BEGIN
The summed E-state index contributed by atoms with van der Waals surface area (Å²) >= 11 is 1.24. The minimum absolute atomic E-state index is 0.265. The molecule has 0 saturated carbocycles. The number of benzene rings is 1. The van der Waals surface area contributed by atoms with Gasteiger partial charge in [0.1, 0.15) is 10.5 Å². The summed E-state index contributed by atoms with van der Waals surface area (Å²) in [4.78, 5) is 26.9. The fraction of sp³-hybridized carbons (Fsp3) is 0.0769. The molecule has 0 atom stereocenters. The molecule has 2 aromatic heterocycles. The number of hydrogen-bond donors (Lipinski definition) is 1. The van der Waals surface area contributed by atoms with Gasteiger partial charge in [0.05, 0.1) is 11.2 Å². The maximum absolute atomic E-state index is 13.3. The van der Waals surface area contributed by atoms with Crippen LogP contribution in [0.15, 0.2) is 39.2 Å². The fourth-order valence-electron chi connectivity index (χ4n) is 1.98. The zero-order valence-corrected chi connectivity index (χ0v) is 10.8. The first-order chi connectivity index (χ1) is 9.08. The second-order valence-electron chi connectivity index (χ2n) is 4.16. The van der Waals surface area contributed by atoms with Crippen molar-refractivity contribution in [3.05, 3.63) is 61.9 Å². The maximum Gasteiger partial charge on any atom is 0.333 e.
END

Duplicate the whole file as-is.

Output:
The summed E-state index contributed by atoms with van der Waals surface area (Å²) >= 11 is 1.24. The minimum absolute atomic E-state index is 0.265. The molecule has 0 saturated carbocycles. The number of benzene rings is 1. The van der Waals surface area contributed by atoms with Gasteiger partial charge in [0.1, 0.15) is 10.5 Å². The summed E-state index contributed by atoms with van der Waals surface area (Å²) in [4.78, 5) is 26.9. The fraction of sp³-hybridized carbons (Fsp3) is 0.0769. The molecule has 0 atom stereocenters. The molecule has 2 aromatic heterocycles. The number of hydrogen-bond donors (Lipinski definition) is 1. The van der Waals surface area contributed by atoms with Gasteiger partial charge in [0.05, 0.1) is 11.2 Å². The maximum absolute atomic E-state index is 13.3. The van der Waals surface area contributed by atoms with Crippen LogP contribution in [0.15, 0.2) is 39.2 Å². The fourth-order valence-electron chi connectivity index (χ4n) is 1.98. The zero-order valence-corrected chi connectivity index (χ0v) is 10.8. The first-order chi connectivity index (χ1) is 9.08. The second-order valence-electron chi connectivity index (χ2n) is 4.16. The van der Waals surface area contributed by atoms with Crippen molar-refractivity contribution in [3.05, 3.63) is 61.9 Å². The maximum Gasteiger partial charge on any atom is 0.333 e.